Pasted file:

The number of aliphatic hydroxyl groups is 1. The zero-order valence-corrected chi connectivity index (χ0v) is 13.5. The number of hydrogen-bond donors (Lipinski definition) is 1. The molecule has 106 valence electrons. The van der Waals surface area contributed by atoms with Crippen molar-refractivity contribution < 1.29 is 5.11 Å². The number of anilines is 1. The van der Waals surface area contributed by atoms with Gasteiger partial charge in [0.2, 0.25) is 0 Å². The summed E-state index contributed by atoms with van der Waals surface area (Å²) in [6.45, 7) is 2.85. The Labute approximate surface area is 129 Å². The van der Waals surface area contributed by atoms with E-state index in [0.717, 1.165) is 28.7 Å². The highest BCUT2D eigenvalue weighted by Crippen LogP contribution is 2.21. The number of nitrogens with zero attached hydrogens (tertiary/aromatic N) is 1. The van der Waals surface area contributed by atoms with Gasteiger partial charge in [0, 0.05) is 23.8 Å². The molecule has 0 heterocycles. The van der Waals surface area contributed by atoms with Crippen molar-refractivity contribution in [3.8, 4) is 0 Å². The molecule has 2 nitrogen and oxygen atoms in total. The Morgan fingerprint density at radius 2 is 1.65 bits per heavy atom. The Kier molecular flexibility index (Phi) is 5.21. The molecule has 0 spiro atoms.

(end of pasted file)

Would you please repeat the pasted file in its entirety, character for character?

The number of aliphatic hydroxyl groups is 1. The zero-order valence-corrected chi connectivity index (χ0v) is 13.5. The number of hydrogen-bond donors (Lipinski definition) is 1. The molecule has 106 valence electrons. The van der Waals surface area contributed by atoms with Crippen molar-refractivity contribution < 1.29 is 5.11 Å². The number of anilines is 1. The van der Waals surface area contributed by atoms with Gasteiger partial charge in [0.2, 0.25) is 0 Å². The summed E-state index contributed by atoms with van der Waals surface area (Å²) in [6.45, 7) is 2.85. The Labute approximate surface area is 129 Å². The van der Waals surface area contributed by atoms with E-state index in [0.717, 1.165) is 28.7 Å². The highest BCUT2D eigenvalue weighted by Crippen LogP contribution is 2.21. The number of nitrogens with zero attached hydrogens (tertiary/aromatic N) is 1. The van der Waals surface area contributed by atoms with Gasteiger partial charge in [0, 0.05) is 23.8 Å². The molecule has 0 heterocycles. The van der Waals surface area contributed by atoms with Crippen molar-refractivity contribution in [3.8, 4) is 0 Å². The molecule has 2 nitrogen and oxygen atoms in total. The Morgan fingerprint density at radius 2 is 1.65 bits per heavy atom. The Kier molecular flexibility index (Phi) is 5.21. The molecule has 0 spiro atoms.